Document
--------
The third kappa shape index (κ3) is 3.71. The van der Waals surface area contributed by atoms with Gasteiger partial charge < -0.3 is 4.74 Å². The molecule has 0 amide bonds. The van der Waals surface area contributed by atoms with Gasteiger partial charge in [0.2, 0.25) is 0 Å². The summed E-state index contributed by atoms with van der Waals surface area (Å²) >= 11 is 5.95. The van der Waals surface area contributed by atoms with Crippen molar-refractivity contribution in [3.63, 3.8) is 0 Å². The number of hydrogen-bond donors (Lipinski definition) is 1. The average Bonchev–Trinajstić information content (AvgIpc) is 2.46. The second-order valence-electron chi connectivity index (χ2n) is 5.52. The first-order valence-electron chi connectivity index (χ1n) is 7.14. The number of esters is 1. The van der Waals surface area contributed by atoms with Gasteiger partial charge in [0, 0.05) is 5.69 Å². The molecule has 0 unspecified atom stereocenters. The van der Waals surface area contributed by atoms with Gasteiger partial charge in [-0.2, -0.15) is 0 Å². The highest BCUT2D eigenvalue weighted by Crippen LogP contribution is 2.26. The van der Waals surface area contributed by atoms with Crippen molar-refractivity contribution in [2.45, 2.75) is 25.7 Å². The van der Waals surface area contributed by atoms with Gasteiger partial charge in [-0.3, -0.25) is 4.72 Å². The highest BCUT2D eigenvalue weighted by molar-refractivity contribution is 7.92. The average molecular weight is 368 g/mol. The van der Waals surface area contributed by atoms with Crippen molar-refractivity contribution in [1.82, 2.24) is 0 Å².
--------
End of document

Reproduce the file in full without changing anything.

The third kappa shape index (κ3) is 3.71. The van der Waals surface area contributed by atoms with Gasteiger partial charge < -0.3 is 4.74 Å². The molecule has 0 amide bonds. The van der Waals surface area contributed by atoms with Gasteiger partial charge in [0.2, 0.25) is 0 Å². The summed E-state index contributed by atoms with van der Waals surface area (Å²) >= 11 is 5.95. The van der Waals surface area contributed by atoms with Crippen molar-refractivity contribution in [3.63, 3.8) is 0 Å². The number of hydrogen-bond donors (Lipinski definition) is 1. The average Bonchev–Trinajstić information content (AvgIpc) is 2.46. The second-order valence-electron chi connectivity index (χ2n) is 5.52. The first-order valence-electron chi connectivity index (χ1n) is 7.14. The number of esters is 1. The van der Waals surface area contributed by atoms with Gasteiger partial charge in [0, 0.05) is 5.69 Å². The molecule has 0 unspecified atom stereocenters. The van der Waals surface area contributed by atoms with Gasteiger partial charge in [-0.2, -0.15) is 0 Å². The highest BCUT2D eigenvalue weighted by Crippen LogP contribution is 2.26. The van der Waals surface area contributed by atoms with Crippen molar-refractivity contribution in [2.45, 2.75) is 25.7 Å². The van der Waals surface area contributed by atoms with Gasteiger partial charge in [-0.3, -0.25) is 4.72 Å². The highest BCUT2D eigenvalue weighted by molar-refractivity contribution is 7.92. The average molecular weight is 368 g/mol. The van der Waals surface area contributed by atoms with Crippen molar-refractivity contribution in [1.82, 2.24) is 0 Å².